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Image: The Criticality of a High Functioning SBOM Strategy

In simple terms we think of a Software Bill of Materials (SBOM) as an inventory of the software components found in software applications—open source, third-party, and custom code. It may be that not all developers, security personnel, and stakeholders truly recognize the impact third-party libraries have, however, on the software supply chain. Having said that and given the supply chain has gotten way more complex in the recent years, that simple definition of an SBOM no longer encapsulates everything it should represent and accomplish, from improved efficiencies and cost reduction to addressing technical debt.

While things are speeding along (a lot has happened over the last few years, specifically) most organizations are still trying to figure out why they’re needed, who needs them, what should be included in an SBOM and once we have them what the heck do we do with them? In the not knowing or understanding how critical an SBOM is to identifying and avoiding software vulnerabilities, perhaps you’re thinking, “We’re good.”

Given that, the obvious question is how comprehensive are your efforts and what’s the plan to implement a more effective approach? Secondly, is there a tool you can use to assess your SBOM management readiness?

SBOM Maturity Framework

Revenera has devised a framework made up of three specific levels of maturity for SBOM management. This framework applies to all companies serving various industries:

  1. Reactive – You have some general awareness of what’s happening with emerging security regulations, but SBOM management has yet to take on a strategic focus and most likely requires manual construction.
  2. Enabled – SBOM Management has taken a strategic focus, but you might still be deciding where it rests in the organization. SBOM transparency is a high priority, and you continuously work to approach it in a way that meets not just the needs of your business.
  3. Optimized – Your organization has assigned responsibility for supply chain security and SBOMs are part of your business strategy for security and compliance risk mitigation. You have an automated and scalable SDLC process in place that is tied to your DevSecOps pipelines for SBOM construction, refinement, and utilization.

This model assesses business processes and technological functionality in four key dimensions of SBOM management.

Strategic Focus

This element of readiness looks at the extent SBOMs are woven into the fabric of an overarching compliance and security strategy. Is there a formalized team such as an OSPO dedicated to SBOM management? Have clearly defined metrics been identified to measure both success and progress? With an optimized strategy, an organization has operationalized SBOM generation, refinement, and delivery.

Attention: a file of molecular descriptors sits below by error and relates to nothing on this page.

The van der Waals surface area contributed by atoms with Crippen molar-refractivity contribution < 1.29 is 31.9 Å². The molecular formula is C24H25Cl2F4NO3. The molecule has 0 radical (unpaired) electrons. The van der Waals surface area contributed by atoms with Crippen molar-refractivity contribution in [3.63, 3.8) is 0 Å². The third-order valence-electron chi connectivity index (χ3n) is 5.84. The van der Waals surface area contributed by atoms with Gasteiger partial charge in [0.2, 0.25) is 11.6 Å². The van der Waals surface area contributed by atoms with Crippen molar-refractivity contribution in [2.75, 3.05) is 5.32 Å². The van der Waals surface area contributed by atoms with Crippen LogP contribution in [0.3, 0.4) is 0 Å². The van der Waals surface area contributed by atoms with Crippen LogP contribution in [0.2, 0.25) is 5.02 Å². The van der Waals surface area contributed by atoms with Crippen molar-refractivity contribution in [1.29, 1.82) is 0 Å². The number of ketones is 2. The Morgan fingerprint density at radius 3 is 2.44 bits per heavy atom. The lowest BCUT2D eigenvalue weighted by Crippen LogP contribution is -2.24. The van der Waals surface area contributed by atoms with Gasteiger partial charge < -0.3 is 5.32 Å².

SBOM Construction

With an enhanced approach to SBOM construction, SBOM functionality is integrated with software development and tracks all software components, regardless of where they originated and includes commercial, third-party, and proprietary components along with all direct and transitive dependencies.

Data Sharing

The process of sharing SBOM data is crucial to a highly optimized SBOM management program because it gives data access to the right people at the right time. Sharing data across the software supply chain involves having the right technical platform, data formats, and operational processes in place throughout the software supply chain for greater collaboration.

Automation Integration/Continuous Process 

This element of SBOM maturity looks at whether SBOM construction is both automated and continuous so there is a complete picture of legal and security risks in real time. Manual analysis, curation, and processing SBOM data is time consuming, especially since the smallest software applications can still be composed of many components. Automation ensures continuous scanning to produce SBOMs, creates consistency, and promotes increased transparency.

Assess Your SBOM Readiness

As I mentioned above, hype around SBOMs has taken off over the last several years, largely due to regulatory bodies stepping in to improve efforts to secure the software supply chain and protecting organizations against malicious actors. Along with all the hype comes confusion.

The goal is to embrace an SBOM approach that helps you build a robust security posture through automation and fast identification and mitigation of risk. SBOMs should provide a 360-degree view of your risk exposure up and down the software supply chain.

To help, Revenera created the SBOM Maturity Assessment. We encourage you to take a few minutes to answer some questions about your processes. In return, we’ll provide you with an evaluation of your SBOM management practices along with actionable next steps to controlling open source, third-party, and commercial component use through the strategic implementation of an SBOM.